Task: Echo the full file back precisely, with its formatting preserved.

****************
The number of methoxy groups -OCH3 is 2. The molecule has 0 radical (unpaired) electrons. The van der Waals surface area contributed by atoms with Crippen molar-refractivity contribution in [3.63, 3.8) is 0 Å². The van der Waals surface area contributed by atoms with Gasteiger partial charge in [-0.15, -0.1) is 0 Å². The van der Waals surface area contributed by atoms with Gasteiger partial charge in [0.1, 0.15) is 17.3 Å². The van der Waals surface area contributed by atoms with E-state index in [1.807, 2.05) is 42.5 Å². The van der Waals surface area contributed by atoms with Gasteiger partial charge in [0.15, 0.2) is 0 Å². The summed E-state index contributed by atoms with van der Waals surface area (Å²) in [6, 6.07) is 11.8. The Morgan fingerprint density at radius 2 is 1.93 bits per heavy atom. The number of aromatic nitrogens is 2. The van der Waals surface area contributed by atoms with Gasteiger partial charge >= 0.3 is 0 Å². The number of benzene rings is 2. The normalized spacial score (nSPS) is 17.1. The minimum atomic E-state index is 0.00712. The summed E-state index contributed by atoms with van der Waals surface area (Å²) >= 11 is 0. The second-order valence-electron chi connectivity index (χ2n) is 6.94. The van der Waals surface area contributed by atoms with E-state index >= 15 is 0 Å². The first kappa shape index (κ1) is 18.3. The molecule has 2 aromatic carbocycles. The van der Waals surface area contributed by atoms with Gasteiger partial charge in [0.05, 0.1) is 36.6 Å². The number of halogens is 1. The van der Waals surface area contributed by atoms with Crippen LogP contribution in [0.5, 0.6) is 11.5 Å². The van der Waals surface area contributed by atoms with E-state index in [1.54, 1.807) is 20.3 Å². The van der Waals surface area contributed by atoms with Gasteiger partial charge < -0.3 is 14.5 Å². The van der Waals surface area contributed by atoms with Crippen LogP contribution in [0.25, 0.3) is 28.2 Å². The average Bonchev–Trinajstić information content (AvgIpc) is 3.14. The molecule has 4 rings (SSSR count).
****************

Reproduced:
The number of methoxy groups -OCH3 is 2. The molecule has 0 radical (unpaired) electrons. The van der Waals surface area contributed by atoms with Crippen molar-refractivity contribution in [3.63, 3.8) is 0 Å². The van der Waals surface area contributed by atoms with Gasteiger partial charge in [-0.15, -0.1) is 0 Å². The van der Waals surface area contributed by atoms with Gasteiger partial charge in [0.1, 0.15) is 17.3 Å². The van der Waals surface area contributed by atoms with E-state index in [1.807, 2.05) is 42.5 Å². The van der Waals surface area contributed by atoms with Gasteiger partial charge in [0.15, 0.2) is 0 Å². The summed E-state index contributed by atoms with van der Waals surface area (Å²) in [6, 6.07) is 11.8. The Morgan fingerprint density at radius 2 is 1.93 bits per heavy atom. The number of aromatic nitrogens is 2. The van der Waals surface area contributed by atoms with Gasteiger partial charge >= 0.3 is 0 Å². The number of benzene rings is 2. The normalized spacial score (nSPS) is 17.1. The minimum atomic E-state index is 0.00712. The summed E-state index contributed by atoms with van der Waals surface area (Å²) >= 11 is 0. The second-order valence-electron chi connectivity index (χ2n) is 6.94. The van der Waals surface area contributed by atoms with E-state index >= 15 is 0 Å². The first kappa shape index (κ1) is 18.3. The molecule has 2 aromatic carbocycles. The van der Waals surface area contributed by atoms with Gasteiger partial charge in [0.05, 0.1) is 36.6 Å². The number of halogens is 1. The van der Waals surface area contributed by atoms with Crippen LogP contribution in [0.5, 0.6) is 11.5 Å². The van der Waals surface area contributed by atoms with E-state index in [1.54, 1.807) is 20.3 Å². The van der Waals surface area contributed by atoms with Gasteiger partial charge < -0.3 is 14.5 Å². The van der Waals surface area contributed by atoms with Crippen LogP contribution in [0.25, 0.3) is 28.2 Å². The average Bonchev–Trinajstić information content (AvgIpc) is 3.14. The molecule has 4 rings (SSSR count).